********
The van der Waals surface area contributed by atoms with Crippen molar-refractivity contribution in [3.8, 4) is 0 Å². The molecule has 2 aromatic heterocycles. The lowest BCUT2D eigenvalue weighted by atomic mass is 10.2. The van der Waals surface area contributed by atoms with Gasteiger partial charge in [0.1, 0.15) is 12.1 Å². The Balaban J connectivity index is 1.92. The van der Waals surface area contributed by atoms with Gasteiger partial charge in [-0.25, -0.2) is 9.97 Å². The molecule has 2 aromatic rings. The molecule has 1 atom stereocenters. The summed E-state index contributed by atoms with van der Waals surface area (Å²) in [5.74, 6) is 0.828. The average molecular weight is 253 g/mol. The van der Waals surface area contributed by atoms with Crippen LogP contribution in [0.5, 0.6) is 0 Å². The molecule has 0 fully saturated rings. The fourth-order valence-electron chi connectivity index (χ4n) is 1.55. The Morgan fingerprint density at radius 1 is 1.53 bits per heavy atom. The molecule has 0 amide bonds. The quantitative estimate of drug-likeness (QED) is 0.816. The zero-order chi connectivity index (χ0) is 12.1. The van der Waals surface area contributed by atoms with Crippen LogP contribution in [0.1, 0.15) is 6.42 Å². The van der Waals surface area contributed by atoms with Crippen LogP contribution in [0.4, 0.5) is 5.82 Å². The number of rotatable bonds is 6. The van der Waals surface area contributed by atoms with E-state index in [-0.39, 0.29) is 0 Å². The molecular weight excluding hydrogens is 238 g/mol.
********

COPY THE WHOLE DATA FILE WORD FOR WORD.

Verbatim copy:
The van der Waals surface area contributed by atoms with Crippen molar-refractivity contribution in [3.8, 4) is 0 Å². The molecule has 2 aromatic heterocycles. The lowest BCUT2D eigenvalue weighted by atomic mass is 10.2. The van der Waals surface area contributed by atoms with Gasteiger partial charge in [0.1, 0.15) is 12.1 Å². The Balaban J connectivity index is 1.92. The van der Waals surface area contributed by atoms with Gasteiger partial charge in [-0.25, -0.2) is 9.97 Å². The molecule has 2 aromatic rings. The molecule has 1 atom stereocenters. The summed E-state index contributed by atoms with van der Waals surface area (Å²) in [5.74, 6) is 0.828. The average molecular weight is 253 g/mol. The van der Waals surface area contributed by atoms with Crippen LogP contribution in [0.5, 0.6) is 0 Å². The molecule has 0 fully saturated rings. The fourth-order valence-electron chi connectivity index (χ4n) is 1.55. The Morgan fingerprint density at radius 1 is 1.53 bits per heavy atom. The molecule has 0 amide bonds. The quantitative estimate of drug-likeness (QED) is 0.816. The zero-order chi connectivity index (χ0) is 12.1. The van der Waals surface area contributed by atoms with Crippen LogP contribution in [0.1, 0.15) is 6.42 Å². The van der Waals surface area contributed by atoms with Crippen LogP contribution in [0.4, 0.5) is 5.82 Å². The number of rotatable bonds is 6. The van der Waals surface area contributed by atoms with E-state index in [-0.39, 0.29) is 0 Å². The molecular weight excluding hydrogens is 238 g/mol.